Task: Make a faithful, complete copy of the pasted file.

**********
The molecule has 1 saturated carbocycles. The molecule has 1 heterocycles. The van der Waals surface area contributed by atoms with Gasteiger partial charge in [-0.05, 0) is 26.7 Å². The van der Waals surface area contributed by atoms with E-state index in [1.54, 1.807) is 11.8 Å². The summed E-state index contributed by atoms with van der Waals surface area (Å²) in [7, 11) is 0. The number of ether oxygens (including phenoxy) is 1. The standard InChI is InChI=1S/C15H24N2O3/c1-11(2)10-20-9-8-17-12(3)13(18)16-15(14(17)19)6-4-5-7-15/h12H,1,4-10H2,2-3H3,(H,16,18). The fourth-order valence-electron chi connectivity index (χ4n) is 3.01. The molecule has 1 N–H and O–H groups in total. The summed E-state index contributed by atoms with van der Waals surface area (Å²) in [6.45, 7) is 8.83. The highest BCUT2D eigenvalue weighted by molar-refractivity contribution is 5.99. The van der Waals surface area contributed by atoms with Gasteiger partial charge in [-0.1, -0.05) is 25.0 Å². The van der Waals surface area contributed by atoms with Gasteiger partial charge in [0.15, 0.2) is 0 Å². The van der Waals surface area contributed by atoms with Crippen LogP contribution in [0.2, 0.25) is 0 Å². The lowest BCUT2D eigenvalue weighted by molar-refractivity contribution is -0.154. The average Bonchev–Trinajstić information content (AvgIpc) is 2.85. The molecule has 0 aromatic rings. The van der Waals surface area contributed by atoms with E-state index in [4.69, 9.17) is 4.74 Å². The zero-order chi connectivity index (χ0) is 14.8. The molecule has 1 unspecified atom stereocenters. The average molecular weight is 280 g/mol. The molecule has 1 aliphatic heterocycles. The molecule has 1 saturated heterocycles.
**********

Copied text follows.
The molecule has 1 saturated carbocycles. The molecule has 1 heterocycles. The van der Waals surface area contributed by atoms with Gasteiger partial charge in [-0.05, 0) is 26.7 Å². The van der Waals surface area contributed by atoms with E-state index in [1.54, 1.807) is 11.8 Å². The summed E-state index contributed by atoms with van der Waals surface area (Å²) in [7, 11) is 0. The number of ether oxygens (including phenoxy) is 1. The standard InChI is InChI=1S/C15H24N2O3/c1-11(2)10-20-9-8-17-12(3)13(18)16-15(14(17)19)6-4-5-7-15/h12H,1,4-10H2,2-3H3,(H,16,18). The fourth-order valence-electron chi connectivity index (χ4n) is 3.01. The molecule has 1 N–H and O–H groups in total. The summed E-state index contributed by atoms with van der Waals surface area (Å²) in [6.45, 7) is 8.83. The highest BCUT2D eigenvalue weighted by molar-refractivity contribution is 5.99. The van der Waals surface area contributed by atoms with Gasteiger partial charge in [-0.1, -0.05) is 25.0 Å². The van der Waals surface area contributed by atoms with Gasteiger partial charge in [0.15, 0.2) is 0 Å². The van der Waals surface area contributed by atoms with Crippen LogP contribution in [0.2, 0.25) is 0 Å². The lowest BCUT2D eigenvalue weighted by molar-refractivity contribution is -0.154. The average Bonchev–Trinajstić information content (AvgIpc) is 2.85. The molecule has 0 aromatic rings. The van der Waals surface area contributed by atoms with E-state index in [4.69, 9.17) is 4.74 Å². The zero-order chi connectivity index (χ0) is 14.8. The molecule has 1 unspecified atom stereocenters. The average molecular weight is 280 g/mol. The molecule has 1 aliphatic heterocycles. The molecule has 1 saturated heterocycles.